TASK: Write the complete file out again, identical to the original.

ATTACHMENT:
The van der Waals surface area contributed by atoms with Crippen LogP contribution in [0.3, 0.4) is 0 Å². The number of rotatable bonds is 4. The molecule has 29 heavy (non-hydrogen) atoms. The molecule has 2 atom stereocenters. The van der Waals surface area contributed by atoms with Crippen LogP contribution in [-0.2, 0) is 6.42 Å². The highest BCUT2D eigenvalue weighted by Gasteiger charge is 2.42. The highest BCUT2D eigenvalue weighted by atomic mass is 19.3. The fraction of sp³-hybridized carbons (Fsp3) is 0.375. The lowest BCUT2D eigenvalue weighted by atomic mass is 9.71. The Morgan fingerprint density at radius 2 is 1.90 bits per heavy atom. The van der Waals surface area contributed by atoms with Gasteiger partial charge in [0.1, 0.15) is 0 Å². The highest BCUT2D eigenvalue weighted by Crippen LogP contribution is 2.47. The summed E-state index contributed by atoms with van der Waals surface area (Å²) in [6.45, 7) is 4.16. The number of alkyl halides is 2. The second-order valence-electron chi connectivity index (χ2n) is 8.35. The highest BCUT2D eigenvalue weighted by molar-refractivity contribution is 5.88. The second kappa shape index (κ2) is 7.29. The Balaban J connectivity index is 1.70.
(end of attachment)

The van der Waals surface area contributed by atoms with Crippen LogP contribution in [0.3, 0.4) is 0 Å². The number of rotatable bonds is 4. The molecule has 29 heavy (non-hydrogen) atoms. The molecule has 2 atom stereocenters. The van der Waals surface area contributed by atoms with Crippen LogP contribution in [-0.2, 0) is 6.42 Å². The highest BCUT2D eigenvalue weighted by Gasteiger charge is 2.42. The highest BCUT2D eigenvalue weighted by atomic mass is 19.3. The fraction of sp³-hybridized carbons (Fsp3) is 0.375. The lowest BCUT2D eigenvalue weighted by atomic mass is 9.71. The Morgan fingerprint density at radius 2 is 1.90 bits per heavy atom. The van der Waals surface area contributed by atoms with Gasteiger partial charge in [0.1, 0.15) is 0 Å². The highest BCUT2D eigenvalue weighted by Crippen LogP contribution is 2.47. The summed E-state index contributed by atoms with van der Waals surface area (Å²) in [6.45, 7) is 4.16. The number of alkyl halides is 2. The second-order valence-electron chi connectivity index (χ2n) is 8.35. The highest BCUT2D eigenvalue weighted by molar-refractivity contribution is 5.88. The second kappa shape index (κ2) is 7.29. The Balaban J connectivity index is 1.70.